Behind The Tape
Wednesday, July 10 2019
She stares at me with vacant eyes. I ignore her and continue to work. Letting the camera guide me, I shoot my way into the scene. The sycamore leaves above us rattle in the wind. It's cold and I don't want to be here. Another victim of the drug war, she lies curled on the pavement with a backpack by her side.
In our business, we must distance ourselves from the dead; it's the only way to survive. And as cruel as it sounds, while the camera snaps, she is a piece of furniture, another dead prostitute. I ignore her vacant eyes as she watches me.
Her dirty fingers still clutch the strap of a stained and dusty backpack. I gently tug it free. The zipper snags as I pull it open. Even as I rifle through the contents, my mind is elsewhere. I've done all this before. With just a touch, I can identify each item even before I pull it out. People who live on the streets carry the same things -- a toothbrush, a disposable razor, a dirty hairbrush, a tiny bar of soap wrapped in toilet paper.
None of this interests me. And then I feel it.
Inside a plastic shopping bag, inside a plastic bread bag, covered with a blue bandana, is something that makes me pause. It has a bit of heft to it. Carefully, I peel away the wrappings to reveal this Thing that was so precious to her, this Thing that she went to such trouble to protect -- and it humbles me.
As the cloth falls to the pavement, she becomes a person. No longer a piece of furniture, she is a young woman, a victim of society, a victim of circumstance. I stand over her and for a moment, I stare into her empty eyes. Who was she? What were her hopes? Her dreams?
The wind whistles through the sycamore leaves as I carefully place a battered copy of Webster's Dictionary into the evidence bag.
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Wednesday, July 10 2019
He tried to cut off her head. As fate would have it, however, the blade was dull, and he was drunk, so he was forced to leave her, raped and murdered, her body intact, but not her dignity. He left her posed as he undoubtedly saw her in his mind's eye. And that's how I find her.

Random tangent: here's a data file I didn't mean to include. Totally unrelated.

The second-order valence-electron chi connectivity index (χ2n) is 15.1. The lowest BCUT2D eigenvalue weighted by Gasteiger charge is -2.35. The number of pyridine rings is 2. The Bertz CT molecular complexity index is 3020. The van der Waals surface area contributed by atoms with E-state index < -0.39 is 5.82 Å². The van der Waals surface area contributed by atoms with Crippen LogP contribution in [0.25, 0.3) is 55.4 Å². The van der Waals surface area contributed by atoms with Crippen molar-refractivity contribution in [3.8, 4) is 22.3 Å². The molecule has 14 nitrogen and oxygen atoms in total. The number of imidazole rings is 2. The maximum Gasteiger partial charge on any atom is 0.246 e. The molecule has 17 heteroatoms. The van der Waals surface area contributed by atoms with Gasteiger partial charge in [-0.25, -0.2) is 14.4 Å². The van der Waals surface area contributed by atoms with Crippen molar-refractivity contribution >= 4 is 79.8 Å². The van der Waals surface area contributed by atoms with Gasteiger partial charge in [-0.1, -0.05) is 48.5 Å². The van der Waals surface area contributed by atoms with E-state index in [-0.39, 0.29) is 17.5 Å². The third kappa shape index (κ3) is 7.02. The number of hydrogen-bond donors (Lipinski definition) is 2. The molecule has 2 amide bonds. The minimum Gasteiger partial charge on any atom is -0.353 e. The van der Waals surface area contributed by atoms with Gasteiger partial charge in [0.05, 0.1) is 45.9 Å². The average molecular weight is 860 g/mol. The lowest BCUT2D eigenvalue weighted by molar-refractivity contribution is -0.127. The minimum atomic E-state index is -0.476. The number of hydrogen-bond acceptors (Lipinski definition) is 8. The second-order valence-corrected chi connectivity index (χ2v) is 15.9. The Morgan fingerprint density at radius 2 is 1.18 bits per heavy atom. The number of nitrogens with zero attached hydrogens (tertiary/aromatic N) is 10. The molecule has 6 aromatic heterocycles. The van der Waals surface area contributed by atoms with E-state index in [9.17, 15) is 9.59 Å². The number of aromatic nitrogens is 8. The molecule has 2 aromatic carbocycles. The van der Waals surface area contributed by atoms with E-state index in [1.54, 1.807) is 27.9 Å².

I crouch over #792, just the two of us. The afternoon sun breaks through the dusty glass to warm her blood-stained cheek one last time. With a long, tired sigh I ask her, "What happened? What can I do here?"
But her eyes just stare back, as vacant as the house around me. I stand up and take a moment to watch the sun. Had #792 seen it rise? I look back at her, at curled fingers that reach toward me. No. She had not seen the sun rise. I turn back to the sun and give silent thanks for the warmth on my own cheek. Then I lift the camera.
The lens catches details that are often missed by the naked eye, and I've learned the art of looking at the world, of looking at Life and Death, through that lens. I walk through the house, letting the camera guide me. And this same house, where the boots of many have already tromped, gives up her secret for the camera.
A sheet of plywood on milk crates stands in the corner of a bare bedroom. On top of that is a dirty mattress. A tumbled pile of blankets sprawls in the corner. I study the room through the camera, one square at a time. And there it is. Peeking out from under the plywood bed, is the handle of a machete. The camera has found what so many human eyes had missed.
She was probably in her 40s, with auburn hair, and the tattoo of a rose between her breasts. I see this and declare that she should no longer be called #792, but that her name will now be "Rose." The Homicide Investigator and the Medical Examiner agree that until we find her true name, we will call her "Rose."
Warmth creeps over my own back and I turn to see the sun sinking over the trees. I move out of the window so that for one last time, Rose will have the sun on her back. Then they zip up her bag and take her away.
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